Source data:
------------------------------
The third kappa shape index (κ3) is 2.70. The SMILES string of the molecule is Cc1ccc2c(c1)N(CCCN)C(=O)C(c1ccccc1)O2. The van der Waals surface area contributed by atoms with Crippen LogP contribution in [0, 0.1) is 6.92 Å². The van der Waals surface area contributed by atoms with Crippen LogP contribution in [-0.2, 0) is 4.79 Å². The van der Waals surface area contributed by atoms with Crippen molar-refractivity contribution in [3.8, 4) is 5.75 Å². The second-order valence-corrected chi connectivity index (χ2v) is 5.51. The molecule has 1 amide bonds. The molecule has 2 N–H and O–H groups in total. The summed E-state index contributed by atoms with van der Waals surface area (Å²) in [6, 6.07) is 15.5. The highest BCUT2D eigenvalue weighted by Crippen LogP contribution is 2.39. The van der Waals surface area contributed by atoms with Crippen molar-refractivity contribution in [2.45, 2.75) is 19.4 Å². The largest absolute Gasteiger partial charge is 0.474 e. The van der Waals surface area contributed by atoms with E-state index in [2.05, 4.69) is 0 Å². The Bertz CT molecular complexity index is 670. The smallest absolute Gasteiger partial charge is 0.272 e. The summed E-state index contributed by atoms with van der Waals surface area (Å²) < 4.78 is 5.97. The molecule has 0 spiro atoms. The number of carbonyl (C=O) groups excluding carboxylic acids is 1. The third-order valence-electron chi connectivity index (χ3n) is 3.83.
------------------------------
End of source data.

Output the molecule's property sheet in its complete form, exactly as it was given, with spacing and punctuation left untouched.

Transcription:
The third kappa shape index (κ3) is 2.70. The SMILES string of the molecule is Cc1ccc2c(c1)N(CCCN)C(=O)C(c1ccccc1)O2. The van der Waals surface area contributed by atoms with Crippen LogP contribution in [0, 0.1) is 6.92 Å². The van der Waals surface area contributed by atoms with Crippen LogP contribution in [-0.2, 0) is 4.79 Å². The van der Waals surface area contributed by atoms with Crippen molar-refractivity contribution in [3.8, 4) is 5.75 Å². The second-order valence-corrected chi connectivity index (χ2v) is 5.51. The molecule has 1 amide bonds. The molecule has 2 N–H and O–H groups in total. The summed E-state index contributed by atoms with van der Waals surface area (Å²) in [6, 6.07) is 15.5. The highest BCUT2D eigenvalue weighted by Crippen LogP contribution is 2.39. The van der Waals surface area contributed by atoms with Crippen molar-refractivity contribution in [2.45, 2.75) is 19.4 Å². The largest absolute Gasteiger partial charge is 0.474 e. The van der Waals surface area contributed by atoms with E-state index in [2.05, 4.69) is 0 Å². The Bertz CT molecular complexity index is 670. The smallest absolute Gasteiger partial charge is 0.272 e. The summed E-state index contributed by atoms with van der Waals surface area (Å²) < 4.78 is 5.97. The molecule has 0 spiro atoms. The number of carbonyl (C=O) groups excluding carboxylic acids is 1. The third-order valence-electron chi connectivity index (χ3n) is 3.83.